Cometh the hour, cometh the….. grace.

Today isn’t easy for so many of us; I’ve had an email from a dear friend who’s down and broken hearted, defeated by depression and anxiety.  She’s asked for help but the person she turned to has promised to help in a ‘few weeks’. A few weeks when today is already too much! There’s a woman nearby who’s lost a child in infancy, the funeral is over and there is just the reality now of life alone. I remember those few weeks after the funeral so well. For them, the day is daunting and their backs are broken.  There is no easy comfort. That’s not what I’m talking about today, that level of grief and despair needs more than a blog and a few comforting words. That level of grief demands our silence and our respect.

So, this is not written to those struggling in that depth of despair, when even a word of consolation is patronising and banal. Christians sometimes throw Bible verses at each other, like they’re aspirins. ‘Take two with a cup of sweet tea and repeat the process in four hours’. But sometimes the day is not supposed to be easy. Sometimes the day is the lesson. Sometimes life enters a hard season and it’s insulting to intrude with words, easy words.

This blog is for the everyday, simply workaday, daily little nips and bruises of life: today has been a lesson for me. Not easy, but I’ve learned through it.

There’s this bloke called Nehemiah. He cares so much for his home town, for the citadel that is Jerusalem, that he gives a great chunk of his life in order to rebuild it. He takes eleven years off work (paid? unpaid?) and risks the scorn and endures the complaints of everyone around him, and he leads them, really strongly leads them, into rebuilding the walls of that sprawling city, into repairing the huge gates, into making it a safe place to be. When they grumble and rebel and mock him, he works on steadily. When outsiders attack he manages to marshal his troops to defend themselves and the work they’re doing, and from somewhere he gets the skill he needs to become a warrior, an architect, a salvager, a quantity surveyor… and all he was, to start with, before he got the call to repair the city wall, was a cup bearer. A lackey. A footman to the king.  As slaves go, it was quite an exalted position, but it was still slavery. And then, seeing a real need, he transformed into master builder, defender and leader. Amazing.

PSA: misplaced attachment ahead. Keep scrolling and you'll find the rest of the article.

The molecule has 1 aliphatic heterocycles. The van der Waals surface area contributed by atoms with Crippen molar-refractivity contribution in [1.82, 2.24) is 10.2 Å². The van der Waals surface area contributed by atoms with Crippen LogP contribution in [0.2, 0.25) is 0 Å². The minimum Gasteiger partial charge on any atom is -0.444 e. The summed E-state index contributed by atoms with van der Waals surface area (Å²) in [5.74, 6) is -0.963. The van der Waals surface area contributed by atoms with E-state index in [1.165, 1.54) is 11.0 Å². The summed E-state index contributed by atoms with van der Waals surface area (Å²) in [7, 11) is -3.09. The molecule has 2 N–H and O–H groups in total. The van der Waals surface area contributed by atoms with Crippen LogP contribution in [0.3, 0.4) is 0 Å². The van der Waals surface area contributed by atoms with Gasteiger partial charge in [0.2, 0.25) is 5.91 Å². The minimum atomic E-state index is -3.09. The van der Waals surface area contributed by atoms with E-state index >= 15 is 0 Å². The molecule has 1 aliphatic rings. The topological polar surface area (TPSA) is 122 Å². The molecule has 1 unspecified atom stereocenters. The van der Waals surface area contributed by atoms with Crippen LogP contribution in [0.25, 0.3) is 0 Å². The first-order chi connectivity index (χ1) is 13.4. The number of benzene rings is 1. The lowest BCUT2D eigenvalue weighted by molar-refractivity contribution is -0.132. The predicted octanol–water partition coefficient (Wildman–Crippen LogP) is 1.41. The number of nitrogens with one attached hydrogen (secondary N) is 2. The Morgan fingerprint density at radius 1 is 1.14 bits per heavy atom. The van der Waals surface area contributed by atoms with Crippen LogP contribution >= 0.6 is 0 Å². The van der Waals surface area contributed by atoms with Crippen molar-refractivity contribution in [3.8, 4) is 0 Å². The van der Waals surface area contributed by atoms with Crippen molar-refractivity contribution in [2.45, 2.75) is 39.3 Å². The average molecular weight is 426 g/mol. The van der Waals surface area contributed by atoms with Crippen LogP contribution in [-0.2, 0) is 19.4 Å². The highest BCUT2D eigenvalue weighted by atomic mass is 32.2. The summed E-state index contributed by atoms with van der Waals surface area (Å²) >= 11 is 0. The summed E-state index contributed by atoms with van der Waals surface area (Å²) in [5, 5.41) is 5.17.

Maybe it wasn’t in his nature to be a leader or a soldier. Maybe some days he just wanted to pack it all in and run away. Maybe among all the opposition, his most trusted and friends deserted him. Maybe he hated building. Maybe he found managing people really difficult… but he did it. He did it because God was with him, because it was a good thing to do, because he was a man of prayer. But it wasn’t easy. That’s not what makes a great story, that’s not the stuff of drama. We learn through pain and surprise and discomfort. And through all of these things we are, like Nehemiah, transformed into what we need to be. I hope that the lesson I’ve learned today will be a part of transforming me into what and who God wants me to be. If so, then it’s something to celebrate, not regret.

Would it have been difficult for you? Probably not.

Sometimes our wall of Jerusalem doesn’t seem enormous to anyone else. Maybe today your wall is just stepping out of the house and smiling at someone. Maybe that’s the enormity of what you’re facing today. Maybe you have to let go of anger, forgive a friend, or a parent. Maybe you have to get through another hour without black thoughts. If that’s your Jerusalem, then you can do it. With God you can do it.

It doesn’t matter what my lesson was. It was for me, not you. But through it I remembered that only God is constant and that I can choose to shed the hurt of the day and rejoice in the fabulousness of the eternal.  God will enable me to do that. On my own, no chance! I’d be stinging and indignant and bruised. With God, well, ‘all things work to the good for those who love the Lord, who are called according to His purpose.’ (Romans 8:28) Even this. And whatever day you are facing, however damaged your wall of Jerusalem is, even today can bring good to you. Choose good. Choose light. Like Nehemiah, send a prayer to God, call on Him for the work ahead. When you do that, you will find all that you need.

 

 

 

 

 

2 thoughts on “Cometh the hour, cometh the….. grace.

  1. There is a lot in building. Be it wall, script, or human kindness. Thank you for this it fed me. B xxx (Ps This is me Beth Luce – just so you know when it comes up B Gilicone????? xxxx)

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    1. Thought it was you. The sun is shining here, blue sky, powder puff clouds. Lovely! So I am trying very hard to learn what I’ve just told myself… choose light.

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